One suitable example of the relay lens 19 is sold by E. Leitz Inc. as model 549021. One suitable example of the sensor 20 is a solid-state line scanner sold by Recticon Corporation as model RL-256DA. The solid-state line scanner (model RL-256DA) of Reticon Corporation has 256 silicon photodiodes mounted on one mil centers.
As shown in FIG. 2, the 256 photodiodes of the solid-state line scanner (model RL-256DA) of Reticon Corporation are arranged in an array 21 to produce a separate video output signal from each of the photodiodes during a serial scan thereof. The array 21 has an even shift counter 22 and an odd shift counter 23 connected thereto with each of the shift counters connected to an MOS driver 24.
The driver 24 receives negative voltage signals, -V, from a line 25 and a line 25'. The start pulse is supplied to the driver 24 by a line 26 while clock pulses are supplied to the driver 24 by a line 27.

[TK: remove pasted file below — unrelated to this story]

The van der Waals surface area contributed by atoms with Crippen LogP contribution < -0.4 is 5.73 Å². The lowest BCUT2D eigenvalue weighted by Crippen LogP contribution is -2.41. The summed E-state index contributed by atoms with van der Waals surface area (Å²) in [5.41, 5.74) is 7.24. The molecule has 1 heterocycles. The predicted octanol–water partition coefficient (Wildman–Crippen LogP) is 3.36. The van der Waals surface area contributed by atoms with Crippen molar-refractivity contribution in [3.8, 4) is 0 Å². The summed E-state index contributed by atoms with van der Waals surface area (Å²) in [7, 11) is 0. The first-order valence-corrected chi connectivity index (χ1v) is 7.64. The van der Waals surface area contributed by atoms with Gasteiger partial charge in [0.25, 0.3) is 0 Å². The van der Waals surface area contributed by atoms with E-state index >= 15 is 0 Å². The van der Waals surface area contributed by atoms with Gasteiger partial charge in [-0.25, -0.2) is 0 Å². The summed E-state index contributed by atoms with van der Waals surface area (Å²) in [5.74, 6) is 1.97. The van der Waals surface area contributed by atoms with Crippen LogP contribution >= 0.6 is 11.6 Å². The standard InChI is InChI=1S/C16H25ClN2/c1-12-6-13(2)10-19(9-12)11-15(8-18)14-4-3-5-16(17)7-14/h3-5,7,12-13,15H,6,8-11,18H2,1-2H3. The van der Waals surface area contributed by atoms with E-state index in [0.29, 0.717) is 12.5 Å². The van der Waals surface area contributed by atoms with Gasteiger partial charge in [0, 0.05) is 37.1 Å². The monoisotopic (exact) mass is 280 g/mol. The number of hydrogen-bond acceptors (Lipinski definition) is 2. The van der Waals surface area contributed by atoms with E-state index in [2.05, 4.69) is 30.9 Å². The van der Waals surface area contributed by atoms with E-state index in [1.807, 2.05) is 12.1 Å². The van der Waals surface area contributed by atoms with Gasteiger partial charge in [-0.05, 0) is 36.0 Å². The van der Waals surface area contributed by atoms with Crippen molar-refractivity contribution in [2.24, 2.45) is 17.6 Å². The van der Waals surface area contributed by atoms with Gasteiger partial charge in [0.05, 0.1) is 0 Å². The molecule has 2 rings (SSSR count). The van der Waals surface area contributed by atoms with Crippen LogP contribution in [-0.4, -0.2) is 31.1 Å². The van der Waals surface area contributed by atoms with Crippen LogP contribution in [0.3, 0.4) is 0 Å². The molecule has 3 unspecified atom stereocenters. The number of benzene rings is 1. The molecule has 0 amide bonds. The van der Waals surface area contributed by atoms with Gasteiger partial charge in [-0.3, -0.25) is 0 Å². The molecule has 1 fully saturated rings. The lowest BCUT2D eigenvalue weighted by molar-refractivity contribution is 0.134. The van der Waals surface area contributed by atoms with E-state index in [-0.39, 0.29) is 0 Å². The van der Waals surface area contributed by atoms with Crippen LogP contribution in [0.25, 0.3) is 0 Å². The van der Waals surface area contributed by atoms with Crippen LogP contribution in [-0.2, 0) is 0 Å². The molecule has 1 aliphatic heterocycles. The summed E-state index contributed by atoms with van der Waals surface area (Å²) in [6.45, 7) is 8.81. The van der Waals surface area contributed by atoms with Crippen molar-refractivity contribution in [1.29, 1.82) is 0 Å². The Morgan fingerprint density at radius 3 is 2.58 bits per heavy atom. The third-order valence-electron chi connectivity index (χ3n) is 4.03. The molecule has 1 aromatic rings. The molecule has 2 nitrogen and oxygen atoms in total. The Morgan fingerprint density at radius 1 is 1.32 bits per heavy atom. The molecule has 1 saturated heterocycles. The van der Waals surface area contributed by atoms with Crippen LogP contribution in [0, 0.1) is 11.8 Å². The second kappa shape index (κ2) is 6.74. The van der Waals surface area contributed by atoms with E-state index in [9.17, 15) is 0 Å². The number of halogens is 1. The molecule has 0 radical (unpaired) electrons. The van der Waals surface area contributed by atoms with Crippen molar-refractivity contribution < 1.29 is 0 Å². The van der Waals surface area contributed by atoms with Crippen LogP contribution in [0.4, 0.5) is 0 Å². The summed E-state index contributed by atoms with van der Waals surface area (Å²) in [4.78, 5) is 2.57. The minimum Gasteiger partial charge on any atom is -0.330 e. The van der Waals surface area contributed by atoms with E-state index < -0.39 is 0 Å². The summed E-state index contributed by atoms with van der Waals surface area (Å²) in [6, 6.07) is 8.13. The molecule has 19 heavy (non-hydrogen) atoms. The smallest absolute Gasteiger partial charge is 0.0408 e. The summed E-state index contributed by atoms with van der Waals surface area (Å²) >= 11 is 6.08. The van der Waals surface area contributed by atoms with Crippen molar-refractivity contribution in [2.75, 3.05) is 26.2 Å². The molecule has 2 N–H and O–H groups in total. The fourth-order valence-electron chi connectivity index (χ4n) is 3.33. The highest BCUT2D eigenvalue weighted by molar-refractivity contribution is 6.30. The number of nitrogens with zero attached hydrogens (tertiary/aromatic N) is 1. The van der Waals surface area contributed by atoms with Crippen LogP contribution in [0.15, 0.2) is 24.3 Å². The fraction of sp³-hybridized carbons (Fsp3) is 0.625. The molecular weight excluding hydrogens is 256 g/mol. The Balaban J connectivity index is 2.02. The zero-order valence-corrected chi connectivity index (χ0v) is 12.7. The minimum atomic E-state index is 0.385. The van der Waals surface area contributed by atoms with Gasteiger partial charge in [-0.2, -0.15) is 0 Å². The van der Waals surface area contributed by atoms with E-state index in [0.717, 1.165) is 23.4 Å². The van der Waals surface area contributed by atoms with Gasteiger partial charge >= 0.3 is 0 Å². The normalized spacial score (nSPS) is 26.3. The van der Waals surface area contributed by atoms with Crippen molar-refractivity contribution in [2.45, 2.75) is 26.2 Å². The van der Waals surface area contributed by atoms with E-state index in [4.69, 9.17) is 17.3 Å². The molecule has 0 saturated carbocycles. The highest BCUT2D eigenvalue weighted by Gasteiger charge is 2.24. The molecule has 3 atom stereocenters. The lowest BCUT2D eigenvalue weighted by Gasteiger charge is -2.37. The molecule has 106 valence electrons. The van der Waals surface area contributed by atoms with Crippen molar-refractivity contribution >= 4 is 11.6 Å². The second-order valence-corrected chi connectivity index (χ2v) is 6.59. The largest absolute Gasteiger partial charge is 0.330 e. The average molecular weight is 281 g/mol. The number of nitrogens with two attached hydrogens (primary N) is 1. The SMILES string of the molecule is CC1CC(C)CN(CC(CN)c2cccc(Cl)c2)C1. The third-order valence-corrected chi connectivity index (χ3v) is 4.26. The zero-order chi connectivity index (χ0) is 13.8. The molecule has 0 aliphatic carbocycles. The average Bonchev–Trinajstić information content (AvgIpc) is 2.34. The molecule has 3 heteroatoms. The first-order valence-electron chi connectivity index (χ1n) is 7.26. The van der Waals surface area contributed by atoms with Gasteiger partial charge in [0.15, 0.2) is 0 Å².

Output line 28 supplies from the even photodiodes of the array 21, and output line 29 supplies video signals from the odd photodiodes of the array 21. The output lines 28 and 29 of the Reticon solid-state line scanner are combined together before being supplied to an amplifier 30 (see FIG. 1). The amplifier 30 is sold by Reticon Corporation as model CA-10 operational amplifier and is operated as a current amplifier with the value of its resistors and capacitors selected for the scan rates.
A positive voltage, +V, is supplied to the sensor 20 (see FIG. 2) by a line 31. The positive voltage, +V, could be five volts while the voltage, -V, could be -18 volts.